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Willemstad, Curacao, the Netherlands

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    Cultural Heritage Willemstad, Curacao, the Netherlands
    The old historic city centre of Willemstad is the capital of the island Curacao, situated in the Caribbean. It is a self-governing part in the kingdom of the Netherlands, only 60 km north from the coast of Venezuela. These days Curacao is a important touristic destination with crystal clear waters, beautiful white beaches and is a popular tourist destination with mostly Dutch and American tourists (Grant, 2008). There are a lot of different cultures and descendants from all across the world living on the island. The majority of the descendants has their origin from Africa (Systems, 2013). The reason of this is because the Dutch West India Company  transported black slaves from Africa to Curacao to work at cotton farms on the island. There are many other influences you can find on the island, like Spanish, British and Portuguese culture. This is not only because of trading but Curacao was also a place to hide for religious minorities that were in danger. There is still a big minority of Jews living on the island. The harbor of Willemstad was the place where all the goods, slaves and other people arrive at the island. In the historical area around the harbor there are several buildings from the colonial period that are still in a really good state (UNESCO,1997).

    Why is it a world heritage site?
    Since 1997, the historical area of Willemstad is entitled as a cultural world heritage site. According to UNESCO there are three criteria why the historical area of Willemstad is world heritage namely; important interchange of human values, outstanding example of a type of building, architectural or technological ensemble or landscape which illustrates (a) significant stage(s) in human history and an outstanding example of a traditional human settlement, land-use, or sea-use which is representative of a culture (or cultures), or human interaction with the environment especially when it has become vulnerable under the impact of irreversible change. Especially the fact that the historical area has a lot of different  and unique architecture from the Netherlands and Portugal that was typical for the colonial period (UNESCO, 1997).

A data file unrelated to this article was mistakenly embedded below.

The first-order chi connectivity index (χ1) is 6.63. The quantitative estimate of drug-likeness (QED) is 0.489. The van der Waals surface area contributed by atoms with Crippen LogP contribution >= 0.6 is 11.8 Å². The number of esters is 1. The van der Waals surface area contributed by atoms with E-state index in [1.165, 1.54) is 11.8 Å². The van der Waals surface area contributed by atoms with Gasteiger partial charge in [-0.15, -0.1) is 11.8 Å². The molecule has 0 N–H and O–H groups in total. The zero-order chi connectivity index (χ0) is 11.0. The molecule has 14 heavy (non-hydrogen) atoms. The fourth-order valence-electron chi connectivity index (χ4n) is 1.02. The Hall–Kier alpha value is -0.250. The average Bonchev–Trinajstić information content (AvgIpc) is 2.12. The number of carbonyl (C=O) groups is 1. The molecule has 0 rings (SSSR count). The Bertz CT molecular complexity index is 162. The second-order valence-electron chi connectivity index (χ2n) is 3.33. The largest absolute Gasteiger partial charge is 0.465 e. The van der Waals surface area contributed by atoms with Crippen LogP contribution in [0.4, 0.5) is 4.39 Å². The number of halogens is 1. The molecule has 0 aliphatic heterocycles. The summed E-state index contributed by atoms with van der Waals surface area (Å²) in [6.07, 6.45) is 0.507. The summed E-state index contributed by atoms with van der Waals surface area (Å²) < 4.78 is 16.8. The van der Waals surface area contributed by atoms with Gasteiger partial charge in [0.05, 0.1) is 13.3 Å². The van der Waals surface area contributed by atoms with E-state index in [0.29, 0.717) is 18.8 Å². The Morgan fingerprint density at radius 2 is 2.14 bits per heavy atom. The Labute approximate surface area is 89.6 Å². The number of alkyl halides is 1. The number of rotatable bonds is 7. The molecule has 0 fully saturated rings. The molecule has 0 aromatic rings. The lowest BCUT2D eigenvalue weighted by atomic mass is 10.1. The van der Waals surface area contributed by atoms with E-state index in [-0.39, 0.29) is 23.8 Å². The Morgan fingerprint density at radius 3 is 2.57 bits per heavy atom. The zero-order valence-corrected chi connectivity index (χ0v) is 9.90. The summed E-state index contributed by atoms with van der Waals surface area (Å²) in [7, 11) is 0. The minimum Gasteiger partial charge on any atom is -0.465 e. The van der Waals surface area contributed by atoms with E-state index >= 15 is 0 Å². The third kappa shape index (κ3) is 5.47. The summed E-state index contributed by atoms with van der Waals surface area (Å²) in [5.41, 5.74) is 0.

Stakeholders
    There are three main fields that are responsible and involved with the WHS (World Heritage Site); Monument policy development, Co-ordination and financing Implementation. In those fields there are several institutions and organizations responsible. From a government perspective the monument council and bureau is responsible for the policy development, the co-ordination is handled by the urban development secretariat and the monuments fund foundation. The Pro Monumento Foundation has a supporting role in the process of preservation (Curacaomonuments.org, 2013).

    Managerial challenges
    In the middle of the 20th century the condition of the side really bad. Since 1955 Curacao has its own government within the Dutch Kingdom. It gave the inhabitants more right and power to control their island without much influence from the Netherlands. The historical area of Willemstad was a memory of colonial influence of the Netherlands. Some local politicians wanted to burn and break down the buildings. This didn't happen although the area was abandoned. In the seventies Curacao went bankrupt and they asked the Dutch government for money. The Dutch government gave money but first they invested money to renovate the historical area of Willemstad. These days some people from Curacao wants total independency, this can affect the heritage site if financial support from the Netherlands ends.(Giesen, 2012)

     

    References:

    • UNESCO. 1997. Historic Area of Willemstad, Inner City and Harbour, Curaçao - UNESCO World Heritage Centre. [online] Available at: http://whc.unesco.org/en/list/819 [Accessed: 11 Nov 2013].

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    Comments (3)

    Viewing 3 of 3 comments: view all
    It is actually interesting to read those informations. I heard about this Island "Curacoa" for the beaches and the blue alcool but I've nerver known that it belongs to Netherlands.
    The article is well structured and explained.
    I looked at some pictures because I was curious about how it looks like except the beaches and it is really nice!
    The buildings in full of colour are wonderful.
    There is a long history behind this island that I did not except.
    Posted 13:16, 12 Nov 2013
    You wrote a lot of interesting information. I would say, that except people from the Netherlands, not many people from Europe know about this place. I have a question: How high is the probability, that Curacao could become independent?
    Posted 19:38, 12 Nov 2013
    I agree with the previous commentators that it was definitely an interesting choice of a World Heritage. I do not think that so many of us ever heard about it. It certainly have a heavy colonial burden, still there is a great mix of different cultures present. The fact with the independence makes it very interesting to observe what will happen with the funding and the wish of the local stakeholders continue to support the idea of heritage connected to the Netherlands and Portugal, would they be willing to go on with that or would like to create ‘they own’? It is always a controversial issue within the societies creating their ‘own’ history. What path are they taking, are they wiping off the previous history and beginning their life with en empty page.
    Well done, really well written text.
    Best,
    Albina
    Posted 20:25, 12 Nov 2013
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